Another important question: in what way does the percentage of investor’s shares change in relation to the investment? In foreign legal systems (where we primarily mean Silicon Valley) where the startup ecosystem has been developed for many years now, this question is regulated by so-called vesting – a disposition of using options for acquiring shares in the company, i.e. acquiring rights to a permanent share (percentage) at the company, through time. Although in Serbia, an investment model identical to vesting does not yet exist, there are mechanisms that can produce a similar effect, which could be a very important stimulus for foreign investors to think about the possibility of investing in a Serbian startup. We have covered this topic in our blog – Make your Best Employees your Partners with ESOP.
An example: a vesting period of 4 years if foreseen for the investor, so that after the concluded monetary investment, during these 4 years, they acquire 40% of shares of the company (10% each year). If they give the startup up and quit before the first year is over, they won’t get anything. If they quit a few days after the first year is over, they are left with 10% of the shares. The remaining part of the shares which the investor hasn’t vested (in the first case, 40% and in the second, 30%) the company may buy out that share from the investor.
When it comes to monetary investment, it is important to properly define this type of investment, which becomes more complicated when so-called funding rounds are used, so it requires defining the funding dynamics, as well as rights that are acquired at each phase.
On the other hand, vesting does not have to be specifically tied to a certain time period and depend on monetary investment (which is common for a vesting investor), it can also depend on accomplishing smaller goals (so-called milestones) which is typical for other founders who can also use vesting, and by rule, invest their work and know-how into the startup. Knowledge and experience of the founder is most often the primary motivation of the investor to invest in the startup and the main resource that the founders bring to the startup, so it is not surprising if the investor insists on agreeing upon criteria for evaluating the work of the founders.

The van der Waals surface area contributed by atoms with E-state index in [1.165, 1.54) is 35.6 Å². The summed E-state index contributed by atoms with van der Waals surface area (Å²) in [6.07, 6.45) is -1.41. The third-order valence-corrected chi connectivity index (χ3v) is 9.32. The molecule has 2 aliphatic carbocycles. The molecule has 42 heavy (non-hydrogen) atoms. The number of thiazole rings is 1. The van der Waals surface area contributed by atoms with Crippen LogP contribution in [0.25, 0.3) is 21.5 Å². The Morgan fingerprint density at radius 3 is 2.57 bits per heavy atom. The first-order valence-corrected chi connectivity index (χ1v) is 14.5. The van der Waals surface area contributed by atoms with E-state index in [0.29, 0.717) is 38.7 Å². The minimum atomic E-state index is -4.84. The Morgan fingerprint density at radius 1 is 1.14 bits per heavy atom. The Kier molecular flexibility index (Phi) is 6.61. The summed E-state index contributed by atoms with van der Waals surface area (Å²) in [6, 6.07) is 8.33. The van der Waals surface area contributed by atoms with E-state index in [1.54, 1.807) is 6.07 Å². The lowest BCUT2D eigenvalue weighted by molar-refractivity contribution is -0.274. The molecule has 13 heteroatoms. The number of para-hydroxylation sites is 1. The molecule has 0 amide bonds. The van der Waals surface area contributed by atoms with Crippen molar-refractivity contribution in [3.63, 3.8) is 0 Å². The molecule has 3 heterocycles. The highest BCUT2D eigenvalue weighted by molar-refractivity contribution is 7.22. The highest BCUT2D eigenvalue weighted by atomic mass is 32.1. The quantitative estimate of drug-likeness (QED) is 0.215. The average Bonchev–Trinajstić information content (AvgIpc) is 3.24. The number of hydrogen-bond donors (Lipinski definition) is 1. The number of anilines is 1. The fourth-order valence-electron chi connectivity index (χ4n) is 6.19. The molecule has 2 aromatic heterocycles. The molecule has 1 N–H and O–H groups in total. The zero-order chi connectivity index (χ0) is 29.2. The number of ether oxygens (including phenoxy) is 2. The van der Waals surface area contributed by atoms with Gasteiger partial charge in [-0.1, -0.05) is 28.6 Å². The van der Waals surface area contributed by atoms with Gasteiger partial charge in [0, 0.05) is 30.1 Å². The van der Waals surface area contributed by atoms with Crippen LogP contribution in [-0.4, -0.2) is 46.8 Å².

On the other hand, this knowledge and experience of the founders likely led to the creation of different intellectual property, even prior to meeting the investor, and it is crucial to specify at the beginning, what will happen with the intellectual property that was created prior to this event, and which the founders are now bringing into the new company. The existence of intellectual property prior to establishing a company, in practice, represents more of a rule than an exception, because mostly (and because of reducing expenses) the company is not established prior to the creation of a so-called MVP (minimum viable product) or prior to the existence of a proof of concept.